Java 8 introduced Optional which serves as a container for values abstracting out the presence or absence of values. In this article I will be showing how using it helps in writing null safe code.

Let’s say you have to use an interface to write some logic and you see the below interface definition.

public interface OrderService {
  Order findOrderWithId(long orderId);

What is the first thing that comes to your mind? Most probably it will be the question that, what happens if the order against the requested order id does not exist.

To find the answer you will either:

  • Check out the documentation on the interface (What if documentation is missing?), or
  • Look into the source code (What if the source code is not accessible?)

In any of the cases, the highest probability is that the interface will return a null Order.

The client logic that you will write against such an interface will be something like:

Order order = orderService.findOrderWithId(orderId);
if (order == null) throw new OrderNotFoundException();
... // do further processing

Most of the times the life of a developer is not easy. There are deadlines that you have to meet and under delivery pressure you may forget to add that null check if (order == null). And then you may see the dreaded NullPointerException when:

  • you run your unit tests (give a pat on your back for writing unit tests), or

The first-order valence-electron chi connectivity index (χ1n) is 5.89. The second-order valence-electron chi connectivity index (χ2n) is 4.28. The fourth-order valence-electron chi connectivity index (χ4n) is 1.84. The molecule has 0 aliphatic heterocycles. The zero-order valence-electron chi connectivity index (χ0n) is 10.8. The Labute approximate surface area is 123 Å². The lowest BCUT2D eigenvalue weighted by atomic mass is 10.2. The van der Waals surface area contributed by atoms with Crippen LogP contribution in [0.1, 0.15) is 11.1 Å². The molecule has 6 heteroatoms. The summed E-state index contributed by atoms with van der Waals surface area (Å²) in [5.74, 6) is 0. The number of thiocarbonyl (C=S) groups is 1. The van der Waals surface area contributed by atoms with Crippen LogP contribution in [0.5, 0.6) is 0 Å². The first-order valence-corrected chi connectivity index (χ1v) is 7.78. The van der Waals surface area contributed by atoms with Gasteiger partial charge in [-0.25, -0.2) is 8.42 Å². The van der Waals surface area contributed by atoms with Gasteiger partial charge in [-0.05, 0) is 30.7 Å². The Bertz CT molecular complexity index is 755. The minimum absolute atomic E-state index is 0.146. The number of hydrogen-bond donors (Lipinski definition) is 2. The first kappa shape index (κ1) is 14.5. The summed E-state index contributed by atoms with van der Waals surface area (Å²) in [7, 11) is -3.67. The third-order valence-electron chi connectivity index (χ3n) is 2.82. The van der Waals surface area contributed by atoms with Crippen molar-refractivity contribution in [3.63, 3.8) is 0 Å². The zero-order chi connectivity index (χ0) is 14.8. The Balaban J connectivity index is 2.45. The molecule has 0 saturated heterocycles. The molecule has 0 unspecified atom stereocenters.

• your code is being tested by a QA (thank the QA for catching the bug in code), or
  • in the worst case when your code is running in production.

Representing the possibility of absence of a value using Optional

This is where Optional comes to rescue. It has been part of the Google’s Guava libraries for long. It has also recently been included in Java 8. Let’s try to re-write the interface using the Java 8’s version of Optional.

public interface OrderService {
  Optional<Order> findOrderWithId(long id);

Now if you use this interface to write some logic, you will observe that the return type itself is telling you that it may or may not be present. The code itself has become the documentation. As the return type is itself screaming out to you about its presence/absence, your chances of forgetting to handle the case of invalid order id becomes lesser.

Let’s see how a client code against such an interface will look like. The below code is intentionally made verbose for the purpose of illustration. A more concise version will also follow.

Optional<Order> orderOptional = orderService.findOrderWithId(orderId);
if (!orderOptional.isPresent()) throw new OrderNotFoundException();
Order order = orderOptional.get(); 
... // do further processing

Note that the client code against interface to call an get() on the Optional to get the object which also forces the writer of client code to think about and handle the cases then value is not present. You can use isPresent() to check the presence or absence of a value.

A more concise version of the above code will be.

Order order = orderService.findOrderWithId(orderId)
... // do further processing

There are multiple factory methods like Optional.of(T value), Optional.ofNullable(T value) and Optional.empty() which can used on the producer side. On the consumer side instance methods like get(), orElse(T other), orElseGet(Supplier<? extends T> other) and orElseThrow(Supplier<? extends X> exceptionSupplier) can be used.


Use Optional to represent the absence or presence of a value. Use it to specify return types when designing interfaces or APIs. Its usage gives the following advantages:

  • The code becomes the documentation for any client using the code.
  • The client code becomes less error-prone and can avoid NullPointerExceptions due to negligence.